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Title: Addressing the Problem of Poor Gas Leak Detection Rates on UK Offshore Platforms // Proceedings of the Ninth International Seminar on Fire and Explosion Hazards. Vol. 2: 21-26 April 2019, Saint Petersburg, Russia
Creators: Hilditch R.; McNay J.
Organization: WSP; Micropack (Engineering) Ltd.
Imprint: Saint Petersburg, 2019
Collection: Общая коллекция
Document type: Article, report
File type: PDF
Language: English
DOI: 10.18720/SPBPU/2/k19-26
Rights: Свободный доступ из сети Интернет (чтение, печать, копирование)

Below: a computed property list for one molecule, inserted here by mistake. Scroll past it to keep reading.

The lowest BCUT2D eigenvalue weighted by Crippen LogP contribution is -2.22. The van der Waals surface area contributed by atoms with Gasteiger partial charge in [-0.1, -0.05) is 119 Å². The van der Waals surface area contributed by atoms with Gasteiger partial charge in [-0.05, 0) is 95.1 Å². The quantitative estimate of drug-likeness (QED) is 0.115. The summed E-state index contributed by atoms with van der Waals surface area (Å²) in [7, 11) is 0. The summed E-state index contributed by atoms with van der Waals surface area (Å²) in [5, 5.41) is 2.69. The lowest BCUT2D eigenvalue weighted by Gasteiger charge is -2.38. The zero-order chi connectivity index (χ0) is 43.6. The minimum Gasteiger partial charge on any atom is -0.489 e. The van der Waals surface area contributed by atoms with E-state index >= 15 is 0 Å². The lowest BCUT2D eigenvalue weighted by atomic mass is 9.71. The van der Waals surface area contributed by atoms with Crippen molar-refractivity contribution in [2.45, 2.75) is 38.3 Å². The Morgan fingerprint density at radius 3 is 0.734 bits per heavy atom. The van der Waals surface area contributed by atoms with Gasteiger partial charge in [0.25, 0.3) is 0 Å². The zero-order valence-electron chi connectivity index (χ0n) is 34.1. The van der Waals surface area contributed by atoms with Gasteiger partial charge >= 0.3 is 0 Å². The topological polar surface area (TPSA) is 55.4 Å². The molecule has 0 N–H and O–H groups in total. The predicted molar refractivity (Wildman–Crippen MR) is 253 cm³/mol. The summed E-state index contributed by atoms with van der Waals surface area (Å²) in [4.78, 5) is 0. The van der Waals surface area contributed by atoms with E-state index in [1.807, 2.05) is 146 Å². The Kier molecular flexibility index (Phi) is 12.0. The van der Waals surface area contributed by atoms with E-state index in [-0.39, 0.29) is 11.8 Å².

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On offshore installations the successful detection of an uncontrolled release of flammable gas is one of the last lines of defence against fire and explosion events. A brief analysis of UK continental shelf (UKCS) offshore hydrocarbon release (OHR) statistics during 1992-2015 shows that an appreciation of performance of currently installed gas detection arrangements is of paramount importance, since almost half (48.5%) of the recorded accidental gas releases were apparently not detected by the fixed gas detection systems in place. Detection results for experimental, simulated gas leaks are compared with the offshore statistics finding that the experiments demonstrate ~97% successful detection rate, highlighting the disparity between research and real offshore experience. The experimental simulations are conducted for the traditionally recommended target gas cloud (TGC) detector arrangement at 5 m spacing. We have reasoned that such experimental work is of limited benefit if the same detector approach is not applied offshore. No research has investigated this issue or considered the impact of actual detector layouts upon the detection performance statistics. We have evaluated 27 real offshore gas detector layouts from 18 facilities and found that the TGC approach is present in less than 50% of cases and less than 50% of those achieve typical coverage targets. This is a simple yet important finding previously unaddressed in industry or in literature. In addition, a preliminary review of the statistics demonstrates little or no evidence to corroborate prevailing industry anecdote that low overall detection is due to the high number of small leaks which are not the true target of the detection system. We recommend that detector layouts be submitted by operators during hydrocarbon release reporting so that this missing link in the analysis of the performance of offshore detection can be fundamentally understood, and the issue of detection performance can finally be addressed.

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